What inspired you to write The Razor?
Hi Emily, thanks for having me and talking about my book.
Oh man, all kinds of things. First off, I’ve always had a love of pulpy, B-movie type Sci-Fi. Flash Gordon and Buck Rogers. I’ve also always had an equal love of militaristic, gritty science fiction (like Starship Troopers), as well Sci-Fi Horror, so The Razor is kind of exploring and balancing all those sub-genres, hopefully in a way that’s cohesive.
Also, the book was a chance to have a narrative where pretty much all of the characters are villain or anti-hero archetypes (which I also dig a lot) and to try and find original takes on them.
How long did it take you to write your book?
This is my fourth novel, and it took me the longest of any of them, almost a year and a half. I’m not sure what to attribute that to, but this book also has the most POV characters I’ve ever had (six), so I think juggling all those different story lines was challenging.
How long have you been publishing your work?
My first novel came out in 2012.
What does your writing environment look like?
You know, I have a pretty cool office setup at my place, but, really, I tend to write out. Coffee shops, restaurants, bars, hotel lounges. There’s something about having the buzz of people around that not only energizes me but focuses me as well. It’s like environmental Adderall.
Do you have any routines to help you write?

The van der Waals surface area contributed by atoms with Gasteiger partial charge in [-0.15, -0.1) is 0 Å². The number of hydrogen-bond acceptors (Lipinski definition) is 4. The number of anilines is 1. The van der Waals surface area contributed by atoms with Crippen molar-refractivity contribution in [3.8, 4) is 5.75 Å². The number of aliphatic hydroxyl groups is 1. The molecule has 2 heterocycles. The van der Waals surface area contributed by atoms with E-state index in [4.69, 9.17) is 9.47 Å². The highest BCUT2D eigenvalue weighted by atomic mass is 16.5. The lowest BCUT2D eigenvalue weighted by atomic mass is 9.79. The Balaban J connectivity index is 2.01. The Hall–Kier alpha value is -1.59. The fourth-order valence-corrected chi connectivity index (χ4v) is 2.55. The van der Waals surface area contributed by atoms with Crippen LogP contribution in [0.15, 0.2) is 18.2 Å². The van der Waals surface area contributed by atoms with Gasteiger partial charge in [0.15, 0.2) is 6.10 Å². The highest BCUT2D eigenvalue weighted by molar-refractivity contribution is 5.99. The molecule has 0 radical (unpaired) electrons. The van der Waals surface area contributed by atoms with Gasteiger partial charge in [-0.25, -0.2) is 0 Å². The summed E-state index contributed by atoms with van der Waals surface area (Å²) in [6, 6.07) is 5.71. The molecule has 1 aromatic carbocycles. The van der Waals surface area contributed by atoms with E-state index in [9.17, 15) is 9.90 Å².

Many! I need them to not end up playing computer games all day.
I started as a screenwriter, and so I think very cinematically usually. One thing I do when starting a project is to create a movie trailer for it in my head. I have a giant playlist I keep adding to on iTunes for trailer music, and I find one that fits for the tone of the story, and then I start imagining a trailer, like you’d see at the movie coming attractions.
If you think about movie trailers, they do a lot of useful things. Give you the tone of the movie. Give you the main characters. Give you the gist of the story. Give you one or two surprises. So it’s a very useful exercise. You have to really know your story to make a good trailer.
Whenever I sit down to write, the first thing I do is put my headphones on and play that trailer in my head a few times. It gets me excited about the story all over again, but it also keeps me honest.
Watching that trailer in my mind is like taking the temperature of the project. Am I sticking to the vision? Am I hitting the beats the trailer promises? Am I delivering what I really want? It’s kind of like a compass for navigating the story building process.
About the Author
J. Barton Mitchell lives somewhere between Santa Fe, NM and Austin, TX. He’s developed properties for Warner Bros, Twenty First Century Fox, Valve Software, and Boom! Studios, and is a published author of four novels. His third novel, VALLEY OF FIRES was awarded Best Science Fiction Novel of 2015 by the RT Book Review, and his fourth novel, THE RAZOR, will be published by TOR Books this fall. Interact with him at .